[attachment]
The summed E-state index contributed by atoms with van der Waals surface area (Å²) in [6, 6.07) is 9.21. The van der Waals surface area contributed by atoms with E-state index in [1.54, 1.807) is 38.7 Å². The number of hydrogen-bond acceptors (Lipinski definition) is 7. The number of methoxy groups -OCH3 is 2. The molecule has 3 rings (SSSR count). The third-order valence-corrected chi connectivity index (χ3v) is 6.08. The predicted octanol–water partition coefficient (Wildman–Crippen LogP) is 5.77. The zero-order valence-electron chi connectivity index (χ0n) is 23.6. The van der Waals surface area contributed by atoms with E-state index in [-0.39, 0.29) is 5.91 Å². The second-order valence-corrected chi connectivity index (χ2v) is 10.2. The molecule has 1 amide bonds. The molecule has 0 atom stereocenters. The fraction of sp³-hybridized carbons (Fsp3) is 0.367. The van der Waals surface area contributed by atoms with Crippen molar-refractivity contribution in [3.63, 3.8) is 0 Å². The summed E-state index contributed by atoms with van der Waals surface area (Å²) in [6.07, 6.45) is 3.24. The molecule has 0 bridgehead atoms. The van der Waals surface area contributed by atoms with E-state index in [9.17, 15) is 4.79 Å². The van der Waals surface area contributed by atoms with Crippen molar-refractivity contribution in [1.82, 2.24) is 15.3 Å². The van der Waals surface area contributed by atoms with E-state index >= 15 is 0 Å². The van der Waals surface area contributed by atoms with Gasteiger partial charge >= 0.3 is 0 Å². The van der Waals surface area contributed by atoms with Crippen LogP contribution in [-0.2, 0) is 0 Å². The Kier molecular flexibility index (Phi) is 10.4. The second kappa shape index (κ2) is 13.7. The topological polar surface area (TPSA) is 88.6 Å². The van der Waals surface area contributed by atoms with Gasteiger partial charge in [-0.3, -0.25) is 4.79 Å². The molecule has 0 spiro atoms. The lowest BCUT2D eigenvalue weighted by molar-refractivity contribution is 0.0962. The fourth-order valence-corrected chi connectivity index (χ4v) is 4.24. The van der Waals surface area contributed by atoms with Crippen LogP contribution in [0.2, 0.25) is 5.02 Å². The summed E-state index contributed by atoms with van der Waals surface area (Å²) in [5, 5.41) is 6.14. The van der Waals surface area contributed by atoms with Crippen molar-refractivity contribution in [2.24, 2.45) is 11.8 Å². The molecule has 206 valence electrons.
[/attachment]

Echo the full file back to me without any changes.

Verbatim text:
The summed E-state index contributed by atoms with van der Waals surface area (Å²) in [6, 6.07) is 9.21. The van der Waals surface area contributed by atoms with E-state index in [1.54, 1.807) is 38.7 Å². The number of hydrogen-bond acceptors (Lipinski definition) is 7. The number of methoxy groups -OCH3 is 2. The molecule has 3 rings (SSSR count). The third-order valence-corrected chi connectivity index (χ3v) is 6.08. The predicted octanol–water partition coefficient (Wildman–Crippen LogP) is 5.77. The zero-order valence-electron chi connectivity index (χ0n) is 23.6. The van der Waals surface area contributed by atoms with E-state index in [-0.39, 0.29) is 5.91 Å². The second-order valence-corrected chi connectivity index (χ2v) is 10.2. The molecule has 1 amide bonds. The molecule has 0 atom stereocenters. The fraction of sp³-hybridized carbons (Fsp3) is 0.367. The van der Waals surface area contributed by atoms with Crippen molar-refractivity contribution in [3.63, 3.8) is 0 Å². The summed E-state index contributed by atoms with van der Waals surface area (Å²) in [6.07, 6.45) is 3.24. The molecule has 0 bridgehead atoms. The van der Waals surface area contributed by atoms with E-state index in [9.17, 15) is 4.79 Å². The van der Waals surface area contributed by atoms with Crippen molar-refractivity contribution in [1.82, 2.24) is 15.3 Å². The van der Waals surface area contributed by atoms with E-state index >= 15 is 0 Å². The van der Waals surface area contributed by atoms with Gasteiger partial charge >= 0.3 is 0 Å². The van der Waals surface area contributed by atoms with Crippen LogP contribution in [-0.2, 0) is 0 Å². The Kier molecular flexibility index (Phi) is 10.4. The second kappa shape index (κ2) is 13.7. The topological polar surface area (TPSA) is 88.6 Å². The van der Waals surface area contributed by atoms with Gasteiger partial charge in [-0.3, -0.25) is 4.79 Å². The molecule has 0 spiro atoms. The lowest BCUT2D eigenvalue weighted by molar-refractivity contribution is 0.0962. The fourth-order valence-corrected chi connectivity index (χ4v) is 4.24. The van der Waals surface area contributed by atoms with Crippen LogP contribution in [0.2, 0.25) is 5.02 Å². The summed E-state index contributed by atoms with van der Waals surface area (Å²) in [5, 5.41) is 6.14. The van der Waals surface area contributed by atoms with Crippen molar-refractivity contribution in [2.24, 2.45) is 11.8 Å². The molecule has 206 valence electrons.